We all got free audio tour headphone sets which were actually quite nice to listen to. There were official guides roaming around, but they were not free. At the end we retrieved our shoes and walked back to the hotel. The streets were very busy then at mid-day, with lots of pushy vendors selling jewelry and handicrafts, people asking for handouts, and even clingy dirty children trained to pester people and reach into their pockets. It is very easy to change from a sympathetic friend of humanity into a culturally superior snob who can readily brush aside the hungry little vermin with mounting exasperation. I will admit that I am selfish when away from home. People need to take care of their own, first, and for me that is beautiful San Mateo and the rest of the clean and well-cared-for USA.
The bus station was directly across the street from our hotel but it took us a while to locate a bus to Bangalore. It was a driver who ended up recruiting us to get on his sleek air conditioned bus, where tickets were sold onboard, after we had made circles through the station and ticket counters finding no help. The journey took just as long as the train and was less exciting but more comfortable; however it cost 270 rupees apiece instead of 42 on the train. Either way seemed like a great deal, at forty-five rupees to the dollar, for a journey of three hours. At the Bangalore station we tried to walk a short way to get situated on better streets for catching a cheap rickshaw ride back to our hotel but in the evening rush there was an insane amount of traffic and walking seemed quite dangerous. From where we were in some alley off the main roads we took rickshaws to the hotel. It was always hard to explain where we were going on account of the illogical system of naming streets in Bangalore, together with our limited geographic knowledge, and the drivers never seemed to know the streets well either but for four of us arrived within minutes of each other, having taken two different rickshaws.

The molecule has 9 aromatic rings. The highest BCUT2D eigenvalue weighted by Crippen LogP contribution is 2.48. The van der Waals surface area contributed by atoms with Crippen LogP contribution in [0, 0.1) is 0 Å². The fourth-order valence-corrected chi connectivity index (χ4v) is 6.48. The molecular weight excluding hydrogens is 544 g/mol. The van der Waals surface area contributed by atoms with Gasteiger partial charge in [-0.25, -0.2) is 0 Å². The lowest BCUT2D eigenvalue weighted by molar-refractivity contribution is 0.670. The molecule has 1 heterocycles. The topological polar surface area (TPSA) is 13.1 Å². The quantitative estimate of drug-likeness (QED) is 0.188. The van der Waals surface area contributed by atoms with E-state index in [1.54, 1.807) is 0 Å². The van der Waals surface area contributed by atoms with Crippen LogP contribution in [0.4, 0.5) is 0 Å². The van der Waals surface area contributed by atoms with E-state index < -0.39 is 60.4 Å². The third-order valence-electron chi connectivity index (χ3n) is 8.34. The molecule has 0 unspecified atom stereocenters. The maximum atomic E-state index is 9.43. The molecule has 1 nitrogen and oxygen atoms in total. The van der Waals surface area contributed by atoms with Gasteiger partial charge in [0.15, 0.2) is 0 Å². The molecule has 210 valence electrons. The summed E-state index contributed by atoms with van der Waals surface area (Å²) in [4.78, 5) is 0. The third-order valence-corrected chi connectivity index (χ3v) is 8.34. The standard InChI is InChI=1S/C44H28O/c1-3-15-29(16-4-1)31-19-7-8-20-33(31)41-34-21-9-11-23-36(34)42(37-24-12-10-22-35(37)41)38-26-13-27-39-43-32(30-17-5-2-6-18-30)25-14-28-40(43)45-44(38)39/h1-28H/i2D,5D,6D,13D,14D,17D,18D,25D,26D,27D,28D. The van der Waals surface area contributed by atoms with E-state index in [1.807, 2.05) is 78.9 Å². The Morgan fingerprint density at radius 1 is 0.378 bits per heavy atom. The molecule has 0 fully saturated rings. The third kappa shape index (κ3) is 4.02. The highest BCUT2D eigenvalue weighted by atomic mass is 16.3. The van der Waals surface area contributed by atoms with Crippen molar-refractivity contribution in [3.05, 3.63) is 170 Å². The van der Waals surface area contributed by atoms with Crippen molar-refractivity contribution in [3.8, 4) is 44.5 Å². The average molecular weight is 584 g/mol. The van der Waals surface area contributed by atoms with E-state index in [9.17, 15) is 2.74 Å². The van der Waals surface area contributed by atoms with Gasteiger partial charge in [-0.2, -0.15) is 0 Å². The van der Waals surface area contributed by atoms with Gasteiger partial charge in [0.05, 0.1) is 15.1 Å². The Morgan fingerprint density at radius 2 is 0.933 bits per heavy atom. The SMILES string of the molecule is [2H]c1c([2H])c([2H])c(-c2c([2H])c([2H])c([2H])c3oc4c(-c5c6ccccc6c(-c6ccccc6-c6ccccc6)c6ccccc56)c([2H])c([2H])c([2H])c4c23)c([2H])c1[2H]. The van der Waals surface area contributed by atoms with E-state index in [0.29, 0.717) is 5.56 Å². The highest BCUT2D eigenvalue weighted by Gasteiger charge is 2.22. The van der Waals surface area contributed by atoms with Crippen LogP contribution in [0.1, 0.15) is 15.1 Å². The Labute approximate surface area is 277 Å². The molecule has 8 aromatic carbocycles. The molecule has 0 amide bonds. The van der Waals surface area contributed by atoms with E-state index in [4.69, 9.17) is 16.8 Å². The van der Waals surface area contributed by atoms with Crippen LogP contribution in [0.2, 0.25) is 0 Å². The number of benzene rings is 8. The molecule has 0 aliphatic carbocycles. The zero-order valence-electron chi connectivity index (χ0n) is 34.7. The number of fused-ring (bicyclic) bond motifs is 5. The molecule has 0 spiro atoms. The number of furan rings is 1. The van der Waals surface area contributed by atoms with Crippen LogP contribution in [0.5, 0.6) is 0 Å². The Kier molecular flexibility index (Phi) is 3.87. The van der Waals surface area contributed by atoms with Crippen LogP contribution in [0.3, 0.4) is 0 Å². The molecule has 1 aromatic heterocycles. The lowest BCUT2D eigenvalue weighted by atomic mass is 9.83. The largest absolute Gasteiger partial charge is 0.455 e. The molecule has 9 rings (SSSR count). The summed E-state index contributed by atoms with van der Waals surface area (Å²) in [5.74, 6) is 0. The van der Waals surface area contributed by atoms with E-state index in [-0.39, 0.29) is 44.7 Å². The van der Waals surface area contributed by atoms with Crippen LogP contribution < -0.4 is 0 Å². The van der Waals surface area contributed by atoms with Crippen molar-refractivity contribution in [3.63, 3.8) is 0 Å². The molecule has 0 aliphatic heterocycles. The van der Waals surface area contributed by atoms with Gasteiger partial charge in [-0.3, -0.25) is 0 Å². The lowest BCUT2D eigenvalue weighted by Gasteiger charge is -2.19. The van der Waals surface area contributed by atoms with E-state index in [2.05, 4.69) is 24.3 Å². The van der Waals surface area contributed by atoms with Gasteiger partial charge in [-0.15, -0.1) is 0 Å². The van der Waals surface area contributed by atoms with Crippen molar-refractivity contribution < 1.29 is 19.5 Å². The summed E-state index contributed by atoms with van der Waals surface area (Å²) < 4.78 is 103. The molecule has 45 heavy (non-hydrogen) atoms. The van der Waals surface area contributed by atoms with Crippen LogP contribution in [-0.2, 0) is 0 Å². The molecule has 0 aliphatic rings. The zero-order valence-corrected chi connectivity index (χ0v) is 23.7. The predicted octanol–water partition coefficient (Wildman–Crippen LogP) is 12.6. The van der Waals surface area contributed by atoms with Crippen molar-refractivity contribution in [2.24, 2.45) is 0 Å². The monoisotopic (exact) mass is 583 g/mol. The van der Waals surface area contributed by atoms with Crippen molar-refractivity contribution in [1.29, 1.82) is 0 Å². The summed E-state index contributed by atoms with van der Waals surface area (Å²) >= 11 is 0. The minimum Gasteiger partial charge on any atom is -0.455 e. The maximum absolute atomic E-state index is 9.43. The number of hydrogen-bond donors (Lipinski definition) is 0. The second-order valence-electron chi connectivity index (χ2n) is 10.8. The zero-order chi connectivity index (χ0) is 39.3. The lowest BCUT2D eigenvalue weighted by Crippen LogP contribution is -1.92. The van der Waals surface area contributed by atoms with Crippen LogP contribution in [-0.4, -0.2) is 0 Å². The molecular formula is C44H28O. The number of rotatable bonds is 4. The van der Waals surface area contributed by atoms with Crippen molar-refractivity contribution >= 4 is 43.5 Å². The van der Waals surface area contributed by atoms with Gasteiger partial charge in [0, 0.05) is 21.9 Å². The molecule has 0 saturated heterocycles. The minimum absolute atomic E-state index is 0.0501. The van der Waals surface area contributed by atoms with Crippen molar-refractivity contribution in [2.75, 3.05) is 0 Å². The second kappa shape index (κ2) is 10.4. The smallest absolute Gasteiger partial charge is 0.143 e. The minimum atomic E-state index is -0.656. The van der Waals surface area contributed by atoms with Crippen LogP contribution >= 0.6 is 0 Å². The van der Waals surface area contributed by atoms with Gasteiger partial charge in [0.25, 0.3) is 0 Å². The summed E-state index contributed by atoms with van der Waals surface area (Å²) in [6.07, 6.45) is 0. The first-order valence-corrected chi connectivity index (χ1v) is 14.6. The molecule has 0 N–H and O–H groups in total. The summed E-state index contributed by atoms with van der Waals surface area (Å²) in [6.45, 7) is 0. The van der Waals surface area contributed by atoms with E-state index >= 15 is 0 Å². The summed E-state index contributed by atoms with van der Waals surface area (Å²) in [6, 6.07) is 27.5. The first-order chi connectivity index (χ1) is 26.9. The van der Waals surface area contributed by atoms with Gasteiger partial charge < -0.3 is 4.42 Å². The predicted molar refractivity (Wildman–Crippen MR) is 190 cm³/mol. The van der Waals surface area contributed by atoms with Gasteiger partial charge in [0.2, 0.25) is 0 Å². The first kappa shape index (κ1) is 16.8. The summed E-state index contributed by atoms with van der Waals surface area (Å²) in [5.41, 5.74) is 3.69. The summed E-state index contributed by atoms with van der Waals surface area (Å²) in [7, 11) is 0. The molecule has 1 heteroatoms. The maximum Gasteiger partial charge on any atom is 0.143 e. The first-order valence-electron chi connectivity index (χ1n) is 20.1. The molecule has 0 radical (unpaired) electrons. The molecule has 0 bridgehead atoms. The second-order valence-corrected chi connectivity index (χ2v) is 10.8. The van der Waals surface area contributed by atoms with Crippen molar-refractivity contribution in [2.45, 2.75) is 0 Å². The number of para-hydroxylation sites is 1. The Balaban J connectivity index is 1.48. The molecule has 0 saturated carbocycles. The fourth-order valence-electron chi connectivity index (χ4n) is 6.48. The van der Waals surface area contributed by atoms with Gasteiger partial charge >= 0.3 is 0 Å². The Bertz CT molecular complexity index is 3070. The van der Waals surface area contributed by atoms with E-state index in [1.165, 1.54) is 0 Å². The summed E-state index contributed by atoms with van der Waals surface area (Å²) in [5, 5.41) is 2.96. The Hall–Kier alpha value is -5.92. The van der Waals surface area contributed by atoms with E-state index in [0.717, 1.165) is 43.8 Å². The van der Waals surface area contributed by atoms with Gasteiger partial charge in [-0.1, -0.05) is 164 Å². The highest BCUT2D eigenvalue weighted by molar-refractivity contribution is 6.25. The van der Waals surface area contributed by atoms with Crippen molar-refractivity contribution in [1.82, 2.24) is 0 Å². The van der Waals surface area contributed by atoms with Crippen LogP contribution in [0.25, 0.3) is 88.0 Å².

We went to dinner at the restaurant in our hotel, which was quite good with lots of flavorful food mostly North Indian style. We had wanted to try a place down the street based on a review in our guidebook, but it was closed. A man who worked in a store nearby saw us huddled over our guidebook reading about other options and recommended this restaurant, saying he takes his family there. Choosing to eat in rather than venture out someplace exciting seemed completely ok once we had this recommendation.